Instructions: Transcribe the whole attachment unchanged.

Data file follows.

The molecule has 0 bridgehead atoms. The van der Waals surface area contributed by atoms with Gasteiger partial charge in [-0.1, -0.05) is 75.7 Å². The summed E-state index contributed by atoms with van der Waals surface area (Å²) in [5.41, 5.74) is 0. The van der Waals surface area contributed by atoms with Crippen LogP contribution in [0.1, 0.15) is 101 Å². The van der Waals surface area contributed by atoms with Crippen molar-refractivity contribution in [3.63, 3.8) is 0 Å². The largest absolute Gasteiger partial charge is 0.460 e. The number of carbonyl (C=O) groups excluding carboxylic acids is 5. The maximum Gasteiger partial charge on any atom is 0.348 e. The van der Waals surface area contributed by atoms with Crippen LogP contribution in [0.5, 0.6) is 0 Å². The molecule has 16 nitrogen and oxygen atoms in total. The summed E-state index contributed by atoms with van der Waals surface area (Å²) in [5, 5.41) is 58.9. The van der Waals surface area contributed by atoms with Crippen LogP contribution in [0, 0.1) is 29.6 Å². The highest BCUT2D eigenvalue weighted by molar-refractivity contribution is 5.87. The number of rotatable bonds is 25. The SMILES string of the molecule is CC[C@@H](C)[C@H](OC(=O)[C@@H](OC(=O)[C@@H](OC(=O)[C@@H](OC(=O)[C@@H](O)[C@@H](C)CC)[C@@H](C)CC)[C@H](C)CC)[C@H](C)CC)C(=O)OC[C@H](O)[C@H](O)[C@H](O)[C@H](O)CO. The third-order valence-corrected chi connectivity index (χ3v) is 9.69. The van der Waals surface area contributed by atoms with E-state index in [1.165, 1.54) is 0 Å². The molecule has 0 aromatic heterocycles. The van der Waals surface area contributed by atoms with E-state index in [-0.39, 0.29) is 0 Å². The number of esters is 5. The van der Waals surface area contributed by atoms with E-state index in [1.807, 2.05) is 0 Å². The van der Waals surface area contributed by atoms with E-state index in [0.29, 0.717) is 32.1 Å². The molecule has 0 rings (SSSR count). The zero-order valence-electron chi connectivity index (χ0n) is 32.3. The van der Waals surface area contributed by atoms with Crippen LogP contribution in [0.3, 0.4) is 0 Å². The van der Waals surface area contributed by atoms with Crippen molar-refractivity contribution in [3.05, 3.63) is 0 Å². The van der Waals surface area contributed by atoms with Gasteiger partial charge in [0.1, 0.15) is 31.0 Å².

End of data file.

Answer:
The molecule has 0 bridgehead atoms. The van der Waals surface area contributed by atoms with Gasteiger partial charge in [-0.1, -0.05) is 75.7 Å². The summed E-state index contributed by atoms with van der Waals surface area (Å²) in [5.41, 5.74) is 0. The van der Waals surface area contributed by atoms with Crippen LogP contribution in [0.1, 0.15) is 101 Å². The van der Waals surface area contributed by atoms with Crippen molar-refractivity contribution in [3.63, 3.8) is 0 Å². The largest absolute Gasteiger partial charge is 0.460 e. The number of carbonyl (C=O) groups excluding carboxylic acids is 5. The maximum Gasteiger partial charge on any atom is 0.348 e. The van der Waals surface area contributed by atoms with Crippen LogP contribution in [0.5, 0.6) is 0 Å². The molecule has 16 nitrogen and oxygen atoms in total. The summed E-state index contributed by atoms with van der Waals surface area (Å²) in [5, 5.41) is 58.9. The van der Waals surface area contributed by atoms with Crippen LogP contribution in [0, 0.1) is 29.6 Å². The highest BCUT2D eigenvalue weighted by molar-refractivity contribution is 5.87. The number of rotatable bonds is 25. The SMILES string of the molecule is CC[C@@H](C)[C@H](OC(=O)[C@@H](OC(=O)[C@@H](OC(=O)[C@@H](OC(=O)[C@@H](O)[C@@H](C)CC)[C@@H](C)CC)[C@H](C)CC)[C@H](C)CC)C(=O)OC[C@H](O)[C@H](O)[C@H](O)[C@H](O)CO. The third-order valence-corrected chi connectivity index (χ3v) is 9.69. The van der Waals surface area contributed by atoms with E-state index in [1.165, 1.54) is 0 Å². The molecule has 0 aromatic heterocycles. The van der Waals surface area contributed by atoms with E-state index in [-0.39, 0.29) is 0 Å². The number of esters is 5. The van der Waals surface area contributed by atoms with E-state index in [1.807, 2.05) is 0 Å². The van der Waals surface area contributed by atoms with E-state index in [0.29, 0.717) is 32.1 Å². The molecule has 0 rings (SSSR count). The zero-order valence-electron chi connectivity index (χ0n) is 32.3. The van der Waals surface area contributed by atoms with Crippen LogP contribution in [0.3, 0.4) is 0 Å². The van der Waals surface area contributed by atoms with Crippen molar-refractivity contribution in [3.05, 3.63) is 0 Å². The van der Waals surface area contributed by atoms with Gasteiger partial charge in [0.1, 0.15) is 31.0 Å².